Seminar 2: Delegates’ Feedback & Summary


Video interviews with the presenters can be found here.

Professor Ouriel Grynszpyn’s Presentation

  • What is the relevance / appropriateness of making people focus on faces if this is not something that they want to do or find aversive?
  • Getting the first person perspective (from people with ASD) about what is appropriate to focus on is really important.
  • Remember the individual differences in ASC – people may choose to focus on different things.
  • How much may be attributed to visual hypersensitivity and inability to process / filter information and, therefore, attend to the areas presenting least information?
  • Intensive interaction is about following the lead of the child / person
  • How do we measure transfer of skills from the lab to the world?

Dr Antonia Hamilton’s Presentation

  • Good to be reminded that performance in tasks by participants with an ASC can actually be superior to neurotypicals – move away from a deficit model.
  • Social imitation is the area research should focus on more.
  • Children with an ASC need to be told explicitly what to copy and then they can!
  • Valuable to have an avatar ask the questions because this means that this can be consistent across participants; we need to be careful to think about how the question is asked.

Mr Mark Bushby’s Presentation

  • Important to start from the ‘ground up’ i.e. where people with autism are at / their perspective
  • We need to do things ‘properly’ and what do we mean by ‘properly’?
  • Make sure people are comfortable with what you are asking them to do.
  • Remember the sensory issues – Magnolia works really well!
  • Try to get it right when interacting with a person with autism, but if you get it wrong – learn from it.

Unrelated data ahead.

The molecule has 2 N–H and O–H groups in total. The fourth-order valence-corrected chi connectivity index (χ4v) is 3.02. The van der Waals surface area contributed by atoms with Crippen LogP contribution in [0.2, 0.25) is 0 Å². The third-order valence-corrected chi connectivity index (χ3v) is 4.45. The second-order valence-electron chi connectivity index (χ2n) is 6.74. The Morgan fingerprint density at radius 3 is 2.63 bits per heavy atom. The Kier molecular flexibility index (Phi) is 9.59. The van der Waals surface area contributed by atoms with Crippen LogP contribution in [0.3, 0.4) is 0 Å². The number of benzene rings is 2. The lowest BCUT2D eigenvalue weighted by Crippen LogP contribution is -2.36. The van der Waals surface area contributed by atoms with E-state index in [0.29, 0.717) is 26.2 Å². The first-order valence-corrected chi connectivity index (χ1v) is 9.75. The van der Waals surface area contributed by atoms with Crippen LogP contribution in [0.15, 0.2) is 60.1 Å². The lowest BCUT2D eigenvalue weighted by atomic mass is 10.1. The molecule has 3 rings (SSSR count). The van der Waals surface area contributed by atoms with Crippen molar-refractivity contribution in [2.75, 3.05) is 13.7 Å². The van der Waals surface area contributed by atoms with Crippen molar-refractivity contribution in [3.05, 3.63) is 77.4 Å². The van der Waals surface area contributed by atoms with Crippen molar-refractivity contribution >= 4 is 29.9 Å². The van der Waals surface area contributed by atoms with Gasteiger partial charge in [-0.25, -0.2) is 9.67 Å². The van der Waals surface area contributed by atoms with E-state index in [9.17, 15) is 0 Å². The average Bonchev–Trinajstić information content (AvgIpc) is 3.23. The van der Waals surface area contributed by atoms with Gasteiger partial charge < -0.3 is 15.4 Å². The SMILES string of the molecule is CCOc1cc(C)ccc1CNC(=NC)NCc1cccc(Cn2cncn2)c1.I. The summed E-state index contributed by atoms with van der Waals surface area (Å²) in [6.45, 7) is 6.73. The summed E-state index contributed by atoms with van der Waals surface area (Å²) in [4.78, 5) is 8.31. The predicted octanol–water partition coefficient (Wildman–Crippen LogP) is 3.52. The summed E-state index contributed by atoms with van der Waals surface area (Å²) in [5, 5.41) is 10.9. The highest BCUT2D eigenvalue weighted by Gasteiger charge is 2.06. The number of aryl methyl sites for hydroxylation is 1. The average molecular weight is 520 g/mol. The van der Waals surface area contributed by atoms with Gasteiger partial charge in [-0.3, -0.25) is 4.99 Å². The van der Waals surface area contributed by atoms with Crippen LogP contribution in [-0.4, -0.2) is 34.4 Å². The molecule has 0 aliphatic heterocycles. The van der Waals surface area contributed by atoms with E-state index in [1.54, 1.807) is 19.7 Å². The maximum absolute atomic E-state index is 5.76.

• Neurotypical syndrome – assuming their way is the right way and that way is superior.

Professor Vasu Reddy’s Presentation

  • Use the existing type of engagement that children with ASC enjoy as a gateway for social interaction, e.g., rough and tumble, tickling or singing games.
  • Try to take what interests the child in the moment to establish engagement.
  • It is important to remember that engagement occurs between two people and that the neurotypical adult needs to give of themselves to draw out more from the autistic child.
  • Do not just try to adapt ASC children to fit into our environment, but make adjustments to the environment to help them.

Audience General Comments

  • ‘Small’ practicalities can be more of a barrier to functioning in the real world (e.g. filling out a form).
  • Connecting research and practice – services have the data but they need help with interpreting this; partnerships between services and universities are important.
  • More joined-up services are needed.
  • Evidence base is important because basing an argument for resources on research helps to make the business case.
  • Funding for a laptop is a big deal; this research is a long way away from this context.
  • Why ‘Digital Bubbles’?

Below are photographs and presentation material from the seminar.